Can Dogs Learn Concepts the Same Way We Do? Concept Formation in a German Shepherd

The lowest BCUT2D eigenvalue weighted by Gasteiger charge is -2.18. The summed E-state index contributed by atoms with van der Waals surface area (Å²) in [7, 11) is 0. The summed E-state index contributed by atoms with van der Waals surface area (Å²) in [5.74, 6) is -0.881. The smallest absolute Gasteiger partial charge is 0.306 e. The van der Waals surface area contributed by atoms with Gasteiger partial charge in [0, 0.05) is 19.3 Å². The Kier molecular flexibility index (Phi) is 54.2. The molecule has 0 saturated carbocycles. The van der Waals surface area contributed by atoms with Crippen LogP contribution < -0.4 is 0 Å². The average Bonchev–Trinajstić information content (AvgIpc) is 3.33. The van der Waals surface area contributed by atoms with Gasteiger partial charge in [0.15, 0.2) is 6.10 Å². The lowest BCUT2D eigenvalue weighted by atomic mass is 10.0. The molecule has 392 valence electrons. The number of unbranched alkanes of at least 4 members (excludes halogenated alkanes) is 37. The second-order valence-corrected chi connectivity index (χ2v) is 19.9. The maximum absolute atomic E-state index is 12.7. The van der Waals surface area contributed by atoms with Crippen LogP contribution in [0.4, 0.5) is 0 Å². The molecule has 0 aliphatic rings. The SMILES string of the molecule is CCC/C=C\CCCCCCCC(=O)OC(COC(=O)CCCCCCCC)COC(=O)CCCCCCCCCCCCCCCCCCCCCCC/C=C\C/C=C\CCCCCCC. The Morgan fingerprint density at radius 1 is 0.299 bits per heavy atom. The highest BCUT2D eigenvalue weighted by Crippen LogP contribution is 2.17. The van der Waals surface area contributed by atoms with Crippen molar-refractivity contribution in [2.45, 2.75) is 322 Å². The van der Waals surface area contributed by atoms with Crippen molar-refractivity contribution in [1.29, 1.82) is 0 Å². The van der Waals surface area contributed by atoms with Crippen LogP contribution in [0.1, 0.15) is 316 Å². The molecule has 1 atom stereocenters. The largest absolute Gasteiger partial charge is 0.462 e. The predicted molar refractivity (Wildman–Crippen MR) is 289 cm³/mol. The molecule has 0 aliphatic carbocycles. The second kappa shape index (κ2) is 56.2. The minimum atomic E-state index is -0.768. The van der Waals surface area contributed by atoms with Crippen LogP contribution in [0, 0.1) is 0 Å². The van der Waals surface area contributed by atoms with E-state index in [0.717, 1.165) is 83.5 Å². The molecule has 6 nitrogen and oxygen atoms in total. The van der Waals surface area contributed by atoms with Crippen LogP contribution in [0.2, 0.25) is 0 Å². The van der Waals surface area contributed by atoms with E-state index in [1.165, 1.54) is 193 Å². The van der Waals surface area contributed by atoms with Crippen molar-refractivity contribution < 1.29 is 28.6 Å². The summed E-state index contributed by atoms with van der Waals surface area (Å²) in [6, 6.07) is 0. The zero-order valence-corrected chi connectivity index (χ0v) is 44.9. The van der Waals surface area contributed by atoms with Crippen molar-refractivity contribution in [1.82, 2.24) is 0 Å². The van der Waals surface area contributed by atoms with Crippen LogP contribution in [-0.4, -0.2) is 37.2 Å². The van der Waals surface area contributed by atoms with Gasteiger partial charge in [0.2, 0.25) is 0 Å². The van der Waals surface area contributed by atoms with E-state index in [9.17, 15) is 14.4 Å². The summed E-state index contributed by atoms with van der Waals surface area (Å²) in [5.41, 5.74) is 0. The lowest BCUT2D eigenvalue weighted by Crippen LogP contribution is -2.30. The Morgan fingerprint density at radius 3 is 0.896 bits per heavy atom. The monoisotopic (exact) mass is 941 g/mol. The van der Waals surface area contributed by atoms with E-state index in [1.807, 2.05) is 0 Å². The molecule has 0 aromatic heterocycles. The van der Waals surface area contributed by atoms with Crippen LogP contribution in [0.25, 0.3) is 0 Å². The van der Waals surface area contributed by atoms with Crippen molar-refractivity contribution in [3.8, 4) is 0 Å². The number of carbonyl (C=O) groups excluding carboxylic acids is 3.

Growing evidence shows that dogs can complete complex behavioral tasks, such as learning labels for hundreds of objects, readily learning the name of a novel object, and responding differentially to objects by category (e.g., “toy,” “ball,” “Frisbee”). We expand here on the evidence for complex behavioral abilities in dogs by demonstrating that they are capable of concept formation by strict criteria. A German shepherd responded differentially to two sets of objects (“toys” and “non-toys”) in Experiment 1. Additionally, the dog’s differential responding in Experiment 1 occurred from the first trial, indicating that he entered the experiment with this stimulus class already differentiated from his day-to-day exposure to contingencies. In Experiment 2 we used a common response (tug-of-war) with three objects that were not retrieved in Experiment 1 to attempt to add these objects to the stimulus class. After repeated sessions of tug-of-war, the dog began retrieving all three objects in the retrieval test, although the rates of retrieval varied between objects. Finally, in Experiment 3, we conducted a transfer of function test in which the dog emitted a new response to untrained exemplars suggesting that his differential responding in Experiment 1 was indicative of a concept by the strictest criteria. Additionally, the reliably emitted the new response in the transfer test to one of the three new objects from Experiment 2, suggesting this object had been reliably added to the conceptual class.